Dr Bryan McEleney

Green Noise

Green Noise, like the extreme point known as silence, is an extreme edge in the musical space. It is characterised only by its frequency spectrum ( colour ), and the rest is random noise.

Examples of green noise occur wherever many sources of sound are mixed together - hundreds of wheels on tarmac, thousands of leaves blown by wind, waves of water crashing.

Here are some simulations of green noise, obtained by mixing two identical copies of a sound recording, with one copy randomly offset by a few seconds. By "folding" the recording many times, information is quickly smoothed away leaving green noise. The noise retains the frequency spectrum of the source recording.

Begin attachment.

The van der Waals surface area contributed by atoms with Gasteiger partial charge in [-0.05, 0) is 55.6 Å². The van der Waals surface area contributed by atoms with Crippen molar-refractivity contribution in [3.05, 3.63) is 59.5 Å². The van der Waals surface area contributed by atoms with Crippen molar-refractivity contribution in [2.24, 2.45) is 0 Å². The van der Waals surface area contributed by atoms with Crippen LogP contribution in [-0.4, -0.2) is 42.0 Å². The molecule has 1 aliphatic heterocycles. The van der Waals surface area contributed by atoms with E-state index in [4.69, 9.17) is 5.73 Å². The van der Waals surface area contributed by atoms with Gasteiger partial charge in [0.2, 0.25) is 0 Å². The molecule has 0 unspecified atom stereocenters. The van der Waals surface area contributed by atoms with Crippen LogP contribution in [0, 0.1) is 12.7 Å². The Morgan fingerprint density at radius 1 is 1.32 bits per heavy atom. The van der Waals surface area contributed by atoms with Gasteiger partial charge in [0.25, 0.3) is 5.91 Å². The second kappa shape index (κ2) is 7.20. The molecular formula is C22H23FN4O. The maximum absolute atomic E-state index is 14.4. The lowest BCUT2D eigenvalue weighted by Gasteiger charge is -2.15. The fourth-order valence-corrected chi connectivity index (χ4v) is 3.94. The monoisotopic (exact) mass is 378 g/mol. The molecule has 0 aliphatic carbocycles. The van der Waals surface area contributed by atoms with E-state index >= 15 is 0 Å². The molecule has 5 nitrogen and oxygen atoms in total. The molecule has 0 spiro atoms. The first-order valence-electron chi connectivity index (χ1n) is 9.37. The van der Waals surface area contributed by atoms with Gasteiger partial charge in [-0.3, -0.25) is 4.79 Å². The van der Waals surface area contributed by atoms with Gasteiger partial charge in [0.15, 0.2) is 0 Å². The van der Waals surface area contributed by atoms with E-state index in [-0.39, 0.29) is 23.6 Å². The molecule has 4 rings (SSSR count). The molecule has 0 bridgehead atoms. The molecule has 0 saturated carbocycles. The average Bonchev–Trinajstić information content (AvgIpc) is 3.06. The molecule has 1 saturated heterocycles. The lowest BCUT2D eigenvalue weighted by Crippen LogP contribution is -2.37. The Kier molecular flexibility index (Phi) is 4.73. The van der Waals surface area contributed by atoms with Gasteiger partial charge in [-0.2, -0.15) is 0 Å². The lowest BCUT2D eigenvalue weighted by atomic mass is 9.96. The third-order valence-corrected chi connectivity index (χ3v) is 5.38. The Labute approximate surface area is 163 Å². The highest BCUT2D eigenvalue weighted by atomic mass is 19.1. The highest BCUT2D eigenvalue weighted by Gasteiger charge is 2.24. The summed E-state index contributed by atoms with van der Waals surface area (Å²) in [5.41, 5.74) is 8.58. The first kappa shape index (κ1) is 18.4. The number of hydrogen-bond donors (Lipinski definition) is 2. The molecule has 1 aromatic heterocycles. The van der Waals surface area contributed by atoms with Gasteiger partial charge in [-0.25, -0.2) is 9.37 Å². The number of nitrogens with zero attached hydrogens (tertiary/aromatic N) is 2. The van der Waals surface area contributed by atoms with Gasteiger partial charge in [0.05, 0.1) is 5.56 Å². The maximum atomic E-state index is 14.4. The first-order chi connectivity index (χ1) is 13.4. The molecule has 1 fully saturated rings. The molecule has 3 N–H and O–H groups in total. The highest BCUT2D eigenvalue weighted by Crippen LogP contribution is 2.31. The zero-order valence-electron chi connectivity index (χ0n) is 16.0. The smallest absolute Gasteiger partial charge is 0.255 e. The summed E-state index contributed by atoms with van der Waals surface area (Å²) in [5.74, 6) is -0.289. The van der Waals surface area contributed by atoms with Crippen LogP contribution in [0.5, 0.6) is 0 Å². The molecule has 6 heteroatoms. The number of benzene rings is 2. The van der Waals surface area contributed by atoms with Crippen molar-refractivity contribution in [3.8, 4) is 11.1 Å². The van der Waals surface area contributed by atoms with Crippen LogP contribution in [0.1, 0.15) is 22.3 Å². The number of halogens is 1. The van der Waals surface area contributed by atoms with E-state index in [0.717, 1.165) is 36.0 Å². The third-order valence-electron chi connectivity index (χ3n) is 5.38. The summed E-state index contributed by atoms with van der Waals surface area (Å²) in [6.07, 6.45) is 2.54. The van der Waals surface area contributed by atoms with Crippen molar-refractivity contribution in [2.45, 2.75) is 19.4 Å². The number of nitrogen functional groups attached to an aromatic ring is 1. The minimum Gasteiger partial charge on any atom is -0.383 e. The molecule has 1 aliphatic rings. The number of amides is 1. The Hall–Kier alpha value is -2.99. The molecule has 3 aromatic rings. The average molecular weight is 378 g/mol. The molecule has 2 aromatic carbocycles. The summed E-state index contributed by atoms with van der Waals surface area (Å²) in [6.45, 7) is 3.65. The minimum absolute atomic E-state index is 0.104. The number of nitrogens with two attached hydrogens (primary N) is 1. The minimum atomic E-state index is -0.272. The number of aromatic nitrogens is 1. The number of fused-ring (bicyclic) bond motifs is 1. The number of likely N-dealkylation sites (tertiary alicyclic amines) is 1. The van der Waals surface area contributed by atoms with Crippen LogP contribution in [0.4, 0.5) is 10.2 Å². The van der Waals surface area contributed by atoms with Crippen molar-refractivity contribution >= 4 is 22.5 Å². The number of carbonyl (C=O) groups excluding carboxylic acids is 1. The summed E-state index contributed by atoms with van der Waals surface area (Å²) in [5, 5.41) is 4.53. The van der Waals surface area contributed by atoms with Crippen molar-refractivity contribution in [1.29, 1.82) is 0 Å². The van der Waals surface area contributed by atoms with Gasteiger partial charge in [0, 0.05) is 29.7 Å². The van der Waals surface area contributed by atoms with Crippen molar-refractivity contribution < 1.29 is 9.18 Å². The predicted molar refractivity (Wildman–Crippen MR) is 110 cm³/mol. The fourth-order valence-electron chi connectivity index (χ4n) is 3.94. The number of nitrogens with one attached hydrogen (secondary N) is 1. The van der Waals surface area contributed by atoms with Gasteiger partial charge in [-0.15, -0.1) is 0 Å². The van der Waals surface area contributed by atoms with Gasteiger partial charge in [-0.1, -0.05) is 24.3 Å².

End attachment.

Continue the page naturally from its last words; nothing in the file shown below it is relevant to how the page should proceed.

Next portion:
This one was originally a music recording by Tom Waits

This one was originally an interview on the radio with two male voices

Technical Details

I used a small "C" program to read a file in Sun "au" format and write to an output file also in "au" format. This format is a simple 16 bit encoding of amplitude sampled at 44kHz. I have lost the original code, but here is a "C" program that generates a tone and outputs it to an au file. This code can be resued for basic manipulation of sound files.


If you have a specific frequency spectrum ( colour ) in mind, you can twiddle some knobs here to generate the corresponding noise.